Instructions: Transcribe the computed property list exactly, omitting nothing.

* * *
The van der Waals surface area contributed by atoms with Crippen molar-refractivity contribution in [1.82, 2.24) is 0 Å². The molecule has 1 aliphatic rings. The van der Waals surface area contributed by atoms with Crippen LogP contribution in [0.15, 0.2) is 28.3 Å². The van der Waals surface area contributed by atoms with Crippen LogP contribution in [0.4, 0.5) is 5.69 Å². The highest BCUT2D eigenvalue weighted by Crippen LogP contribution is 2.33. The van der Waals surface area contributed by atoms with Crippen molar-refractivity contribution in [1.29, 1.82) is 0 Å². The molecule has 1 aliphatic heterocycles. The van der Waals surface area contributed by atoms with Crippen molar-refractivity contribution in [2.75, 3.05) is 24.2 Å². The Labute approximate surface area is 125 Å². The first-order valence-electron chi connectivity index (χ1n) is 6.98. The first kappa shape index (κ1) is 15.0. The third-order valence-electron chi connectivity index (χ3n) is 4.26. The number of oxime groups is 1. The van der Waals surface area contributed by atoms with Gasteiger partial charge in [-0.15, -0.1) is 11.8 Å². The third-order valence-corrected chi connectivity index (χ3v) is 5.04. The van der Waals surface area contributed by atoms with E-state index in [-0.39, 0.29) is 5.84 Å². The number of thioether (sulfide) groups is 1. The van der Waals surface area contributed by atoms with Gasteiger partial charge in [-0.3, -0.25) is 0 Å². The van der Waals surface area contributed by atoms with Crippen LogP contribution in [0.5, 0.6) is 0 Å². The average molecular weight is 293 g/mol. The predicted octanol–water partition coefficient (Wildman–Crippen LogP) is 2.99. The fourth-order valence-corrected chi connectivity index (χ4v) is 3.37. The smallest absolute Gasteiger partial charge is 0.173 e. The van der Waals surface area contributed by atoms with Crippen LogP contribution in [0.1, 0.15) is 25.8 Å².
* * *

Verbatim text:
The van der Waals surface area contributed by atoms with Crippen molar-refractivity contribution in [1.82, 2.24) is 0 Å². The molecule has 1 aliphatic rings. The van der Waals surface area contributed by atoms with Crippen LogP contribution in [0.15, 0.2) is 28.3 Å². The van der Waals surface area contributed by atoms with Crippen LogP contribution in [0.4, 0.5) is 5.69 Å². The highest BCUT2D eigenvalue weighted by Crippen LogP contribution is 2.33. The van der Waals surface area contributed by atoms with Crippen molar-refractivity contribution in [1.29, 1.82) is 0 Å². The molecule has 1 aliphatic heterocycles. The van der Waals surface area contributed by atoms with Crippen molar-refractivity contribution in [2.75, 3.05) is 24.2 Å². The Labute approximate surface area is 125 Å². The first-order valence-electron chi connectivity index (χ1n) is 6.98. The first kappa shape index (κ1) is 15.0. The third-order valence-electron chi connectivity index (χ3n) is 4.26. The number of oxime groups is 1. The van der Waals surface area contributed by atoms with Gasteiger partial charge in [-0.15, -0.1) is 11.8 Å². The third-order valence-corrected chi connectivity index (χ3v) is 5.04. The van der Waals surface area contributed by atoms with E-state index in [-0.39, 0.29) is 5.84 Å². The number of thioether (sulfide) groups is 1. The van der Waals surface area contributed by atoms with Gasteiger partial charge in [-0.3, -0.25) is 0 Å². The van der Waals surface area contributed by atoms with Crippen LogP contribution in [0.5, 0.6) is 0 Å². The average molecular weight is 293 g/mol. The predicted octanol–water partition coefficient (Wildman–Crippen LogP) is 2.99. The fourth-order valence-corrected chi connectivity index (χ4v) is 3.37. The smallest absolute Gasteiger partial charge is 0.173 e. The van der Waals surface area contributed by atoms with Crippen LogP contribution in [0.1, 0.15) is 25.8 Å².